The Swiss: Olympic-timing champs
MOST countries are just sending athletes to the Seoul Olympics. The Swiss are also sending timers. As North American athletes Carl Lewis and Ben Johnson prepared for their 100-meter race on the track of the Letzigrund Stadium here, the eight-man Swiss Timers team sweated above them in its narrow booth crammed with computers. ``On your mark,'' the starter shouted. ``Set.''Skip to next paragraph
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A blip flashed on the timer's computer. False start. Mr. Johnson had lifted his foot early from the electronic starting block. The runners returned to their places, and the race was restarted.
``We used to hire watchmakers and give them stopwatches,'' Peter Huerzeler of the Swiss Timing Corporation said. ``Now we need electronic engineers and computer scientists.''
Timing the Olympics looks more complicated than competing in them. Swiss Timing is sending 100 technicians and 70 tons of equipment to Seoul. The cost: $7 million.
Since 1932, the Swiss have timed all of the Olympic games except the 1964 summer spectacle in Tokyo and the 1972 winter competition in Sapporo, Japan. Archrival Seiko handled these events in its home country.
Swiss skill, Swiss precision, Swiss reliability - these qualities made the Swiss leaders in timing sports events. In 1948 at the London Games, the Swiss pioneered photo finishes, eliminating the need to depend on the naked eye. At the 1952 Helsinki Games, they introduced super-accurate quartz timing. In 1964 at Innsbruck, Austria, they offered running time live on television, showing viewers the seconds ticking away on the screen as the race progressed. And in 1972 at Munich, West Germany, they began using the electronic start controls which caught Johnson's false start.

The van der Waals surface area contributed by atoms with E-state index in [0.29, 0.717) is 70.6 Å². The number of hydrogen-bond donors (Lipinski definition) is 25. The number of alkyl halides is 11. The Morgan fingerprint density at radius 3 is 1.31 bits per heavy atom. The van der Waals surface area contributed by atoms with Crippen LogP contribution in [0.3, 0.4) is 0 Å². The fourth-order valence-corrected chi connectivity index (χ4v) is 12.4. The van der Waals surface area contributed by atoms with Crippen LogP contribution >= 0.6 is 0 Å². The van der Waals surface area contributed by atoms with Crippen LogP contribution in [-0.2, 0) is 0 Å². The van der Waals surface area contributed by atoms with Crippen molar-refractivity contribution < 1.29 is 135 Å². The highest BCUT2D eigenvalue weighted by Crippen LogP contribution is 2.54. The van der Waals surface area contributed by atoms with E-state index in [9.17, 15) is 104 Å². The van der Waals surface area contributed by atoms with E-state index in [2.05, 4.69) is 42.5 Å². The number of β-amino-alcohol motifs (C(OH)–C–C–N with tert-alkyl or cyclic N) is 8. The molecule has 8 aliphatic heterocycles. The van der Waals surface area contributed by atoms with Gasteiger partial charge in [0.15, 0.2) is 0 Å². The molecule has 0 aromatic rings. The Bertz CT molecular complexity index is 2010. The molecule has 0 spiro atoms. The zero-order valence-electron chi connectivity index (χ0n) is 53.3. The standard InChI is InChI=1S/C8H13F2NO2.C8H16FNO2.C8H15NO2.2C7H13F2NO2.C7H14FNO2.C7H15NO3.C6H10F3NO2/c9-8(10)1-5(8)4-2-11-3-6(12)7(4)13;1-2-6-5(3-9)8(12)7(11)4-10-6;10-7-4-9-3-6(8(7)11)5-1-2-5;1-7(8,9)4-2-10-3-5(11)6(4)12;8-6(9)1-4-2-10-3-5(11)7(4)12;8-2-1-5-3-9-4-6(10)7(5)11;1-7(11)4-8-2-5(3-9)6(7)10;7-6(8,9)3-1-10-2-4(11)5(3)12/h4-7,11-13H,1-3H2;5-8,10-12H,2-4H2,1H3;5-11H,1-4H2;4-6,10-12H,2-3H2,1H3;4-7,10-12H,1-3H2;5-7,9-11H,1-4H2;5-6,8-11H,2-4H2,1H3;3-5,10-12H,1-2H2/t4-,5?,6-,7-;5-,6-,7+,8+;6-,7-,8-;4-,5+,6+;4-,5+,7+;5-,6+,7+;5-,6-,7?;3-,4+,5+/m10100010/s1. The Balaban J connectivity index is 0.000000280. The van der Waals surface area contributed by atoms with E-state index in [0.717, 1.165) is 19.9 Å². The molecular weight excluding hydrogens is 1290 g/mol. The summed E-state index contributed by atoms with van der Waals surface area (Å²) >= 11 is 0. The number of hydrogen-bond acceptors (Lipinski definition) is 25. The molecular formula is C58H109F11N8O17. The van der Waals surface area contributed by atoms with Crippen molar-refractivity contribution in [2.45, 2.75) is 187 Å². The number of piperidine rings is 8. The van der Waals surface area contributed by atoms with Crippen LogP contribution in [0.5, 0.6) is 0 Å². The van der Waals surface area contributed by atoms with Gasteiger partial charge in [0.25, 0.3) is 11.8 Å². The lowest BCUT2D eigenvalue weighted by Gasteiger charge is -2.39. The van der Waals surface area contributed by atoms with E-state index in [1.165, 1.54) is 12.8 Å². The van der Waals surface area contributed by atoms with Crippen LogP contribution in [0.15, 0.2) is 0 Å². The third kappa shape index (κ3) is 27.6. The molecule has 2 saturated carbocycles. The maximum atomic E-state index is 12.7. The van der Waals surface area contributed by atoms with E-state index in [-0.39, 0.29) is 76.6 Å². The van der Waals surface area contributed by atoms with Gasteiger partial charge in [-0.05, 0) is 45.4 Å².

Despite this impressive tradition, the Swiss almost pulled out of sports timing in 1980. At that time, the entire Swiss watch industry was losing ground to the Japanese. Although the Swiss invented quartz timers, Seiko and Citizen first commercialized electronic watches.
Timing the Olympics was prestigious, all right. But it was not profitable.
``People looked at the figures and said, `it costs a lot, let's drop it,''' recalls Nicholas Hayek, president of the giant Swiss Association for Microelectronics and Watch Industry (SMH), which owns Swiss Timing. ``They wanted us to concentrate on the small niche of making luxury watches.''
Mr. Hayek refused. To him, the Swiss watch industry could survive as a major player if it transformed its image from an exclusive maker of luxury watches into a producer of fashionable, leisure-oriented ones. The plastic Swatch, introduced in 1983, launched a remarkable comeback, and now Hayek wants to consolidate his company's advances by increasing its presence in sports.
``We don't want to be seen as a company of stodgy engineers,'' Hayek says. ``We want to become associated with leisure and pleasure.''
In the view of SMH officials, this new emphasis on sports could become big business. At present, SMH sells only about $60 million worth of sports timing goods, a miniscule figure compared to its $1 billion plus watch sales.